Religious Beliefs

What is a Messiah and how has belief in a coming Messiah played out in Jewish history?

Mashiach is a Hebrew word that means “anointed one” (christos is the Greek equivalent). Anointing is an ancient Jewish ritual first used to consecrate the priesthood and later to elevate Saul and David to kingly office. Expectation of the coming of a Messiah arose in Jewish tradition especially during and after the Babylonian Exile. Bereft of both Temple and monarchy, Jews longed for a restoration of their former estate under the guidance of a descendant of David. For the next several centuries various notions developed as to how one would recognize the Messiah when he appeared, but tradition did not arrive at a consensus. The Essene community evidently looked forward to two Messiahs, one with spiritual power and the other with political power.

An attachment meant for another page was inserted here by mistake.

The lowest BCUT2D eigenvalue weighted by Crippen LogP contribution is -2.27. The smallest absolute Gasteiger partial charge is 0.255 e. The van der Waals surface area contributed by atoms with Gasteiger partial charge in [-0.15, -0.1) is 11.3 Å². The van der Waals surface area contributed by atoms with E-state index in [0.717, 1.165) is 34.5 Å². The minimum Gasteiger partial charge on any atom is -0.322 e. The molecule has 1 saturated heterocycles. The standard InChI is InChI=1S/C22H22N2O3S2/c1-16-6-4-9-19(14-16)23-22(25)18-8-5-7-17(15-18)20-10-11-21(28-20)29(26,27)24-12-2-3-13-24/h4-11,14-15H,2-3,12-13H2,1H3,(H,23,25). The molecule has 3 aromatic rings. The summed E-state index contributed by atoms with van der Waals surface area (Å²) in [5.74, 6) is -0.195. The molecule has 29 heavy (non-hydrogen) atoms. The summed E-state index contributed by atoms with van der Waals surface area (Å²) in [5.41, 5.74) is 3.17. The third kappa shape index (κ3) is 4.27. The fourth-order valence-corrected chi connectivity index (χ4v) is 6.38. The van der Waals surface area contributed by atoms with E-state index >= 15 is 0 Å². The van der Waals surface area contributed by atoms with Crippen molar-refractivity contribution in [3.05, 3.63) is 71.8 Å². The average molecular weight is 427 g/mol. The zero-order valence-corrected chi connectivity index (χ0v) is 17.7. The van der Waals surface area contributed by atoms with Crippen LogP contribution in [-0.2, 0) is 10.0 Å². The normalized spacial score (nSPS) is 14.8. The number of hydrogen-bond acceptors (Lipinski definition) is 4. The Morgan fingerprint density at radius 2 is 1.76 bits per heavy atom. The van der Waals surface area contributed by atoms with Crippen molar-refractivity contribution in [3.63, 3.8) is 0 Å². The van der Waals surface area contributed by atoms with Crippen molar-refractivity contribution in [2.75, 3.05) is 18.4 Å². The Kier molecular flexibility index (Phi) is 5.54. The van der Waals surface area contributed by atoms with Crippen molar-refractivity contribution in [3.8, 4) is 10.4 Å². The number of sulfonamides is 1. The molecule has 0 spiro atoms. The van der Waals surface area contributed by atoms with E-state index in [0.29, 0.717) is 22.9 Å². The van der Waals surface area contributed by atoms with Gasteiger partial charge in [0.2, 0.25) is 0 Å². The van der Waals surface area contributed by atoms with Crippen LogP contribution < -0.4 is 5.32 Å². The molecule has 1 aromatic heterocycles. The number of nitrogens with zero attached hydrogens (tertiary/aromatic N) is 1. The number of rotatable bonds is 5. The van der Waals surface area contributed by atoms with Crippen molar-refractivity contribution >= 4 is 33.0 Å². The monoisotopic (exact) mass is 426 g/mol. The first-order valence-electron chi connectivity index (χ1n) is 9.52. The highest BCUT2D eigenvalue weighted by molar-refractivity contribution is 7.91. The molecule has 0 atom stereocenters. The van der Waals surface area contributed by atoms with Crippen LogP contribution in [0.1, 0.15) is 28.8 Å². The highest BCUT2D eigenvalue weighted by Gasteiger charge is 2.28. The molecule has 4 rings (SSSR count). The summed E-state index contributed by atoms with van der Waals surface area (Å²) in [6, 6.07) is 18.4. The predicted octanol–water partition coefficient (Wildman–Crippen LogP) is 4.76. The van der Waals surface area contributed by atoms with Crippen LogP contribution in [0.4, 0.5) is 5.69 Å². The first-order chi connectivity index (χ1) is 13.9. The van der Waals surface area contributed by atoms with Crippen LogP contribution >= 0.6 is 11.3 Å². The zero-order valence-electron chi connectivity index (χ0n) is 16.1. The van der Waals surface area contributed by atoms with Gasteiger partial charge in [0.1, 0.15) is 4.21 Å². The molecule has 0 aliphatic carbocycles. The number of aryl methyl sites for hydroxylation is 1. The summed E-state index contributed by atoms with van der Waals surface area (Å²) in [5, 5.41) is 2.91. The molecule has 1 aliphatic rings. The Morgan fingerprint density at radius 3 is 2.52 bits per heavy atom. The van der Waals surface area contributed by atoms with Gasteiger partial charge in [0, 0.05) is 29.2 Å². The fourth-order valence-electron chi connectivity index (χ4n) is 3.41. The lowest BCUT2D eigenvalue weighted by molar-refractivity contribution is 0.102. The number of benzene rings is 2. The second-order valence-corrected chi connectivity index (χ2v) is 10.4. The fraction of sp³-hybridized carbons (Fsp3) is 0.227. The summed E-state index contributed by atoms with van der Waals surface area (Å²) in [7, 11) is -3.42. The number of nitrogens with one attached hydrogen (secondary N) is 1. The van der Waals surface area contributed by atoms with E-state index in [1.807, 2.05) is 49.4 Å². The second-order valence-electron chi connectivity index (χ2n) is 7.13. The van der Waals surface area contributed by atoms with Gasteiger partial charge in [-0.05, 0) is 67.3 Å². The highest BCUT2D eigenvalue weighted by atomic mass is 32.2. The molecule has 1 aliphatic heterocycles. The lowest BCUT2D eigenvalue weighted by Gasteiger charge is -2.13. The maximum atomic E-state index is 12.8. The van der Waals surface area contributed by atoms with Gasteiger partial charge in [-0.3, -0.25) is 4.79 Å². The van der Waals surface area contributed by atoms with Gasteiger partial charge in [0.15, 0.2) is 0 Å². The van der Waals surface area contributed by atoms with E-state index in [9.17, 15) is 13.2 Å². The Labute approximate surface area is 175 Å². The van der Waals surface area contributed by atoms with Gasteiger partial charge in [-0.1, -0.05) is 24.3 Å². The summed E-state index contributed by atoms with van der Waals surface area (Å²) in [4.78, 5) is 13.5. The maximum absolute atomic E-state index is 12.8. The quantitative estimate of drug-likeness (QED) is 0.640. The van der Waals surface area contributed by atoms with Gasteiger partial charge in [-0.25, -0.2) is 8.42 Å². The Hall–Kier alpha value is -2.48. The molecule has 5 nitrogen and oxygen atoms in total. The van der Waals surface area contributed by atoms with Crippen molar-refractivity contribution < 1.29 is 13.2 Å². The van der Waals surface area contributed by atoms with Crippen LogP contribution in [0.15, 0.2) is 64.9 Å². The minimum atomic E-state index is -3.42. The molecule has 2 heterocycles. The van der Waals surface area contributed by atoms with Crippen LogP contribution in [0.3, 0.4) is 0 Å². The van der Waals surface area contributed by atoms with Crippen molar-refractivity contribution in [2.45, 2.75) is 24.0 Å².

Protracted Roman occupation of Israel two thousand years ago gave rise to renewed messianic expectation. One community of belief, now called Christianity, crystallized around Jesus, convinced that he had all the necessary qualifications. Even so, the New Testament gives evidence of mixed opinions as to how people would know with certainty that Jesus was the Messiah. For Jews, messianic expectation did not end with Jesus. A century later many Jews acclaimed Bar Kochba as Messiah and rallied in support of his revolt, but the Romans quelled the uprising in 135 when they laid siege to the famous Dead Sea stronghold called Masada. Several significant claimants to messiahship have appeared since then, especially under Muslim rule and in medieval Europe, including David Menachem Alroy (twelfth century Kurdistan), David Reuveni (d. c. 1538), Solomon Molcho (1500-1532), Shabbetai Zevi (1626-1676), and his successor in the movement, Jacob Frank (1726-1791). Some subcommunities of extremely Orthodox Jews have even more recently looked upon local leaders as Messiahs. For the majority of Jews today, messianic expectation remains a minor article of faith at most. Reform theology has spiritualized the concept, teaching that the advent of the Messiah is a purely personal event rather than one that will usher in a new age.


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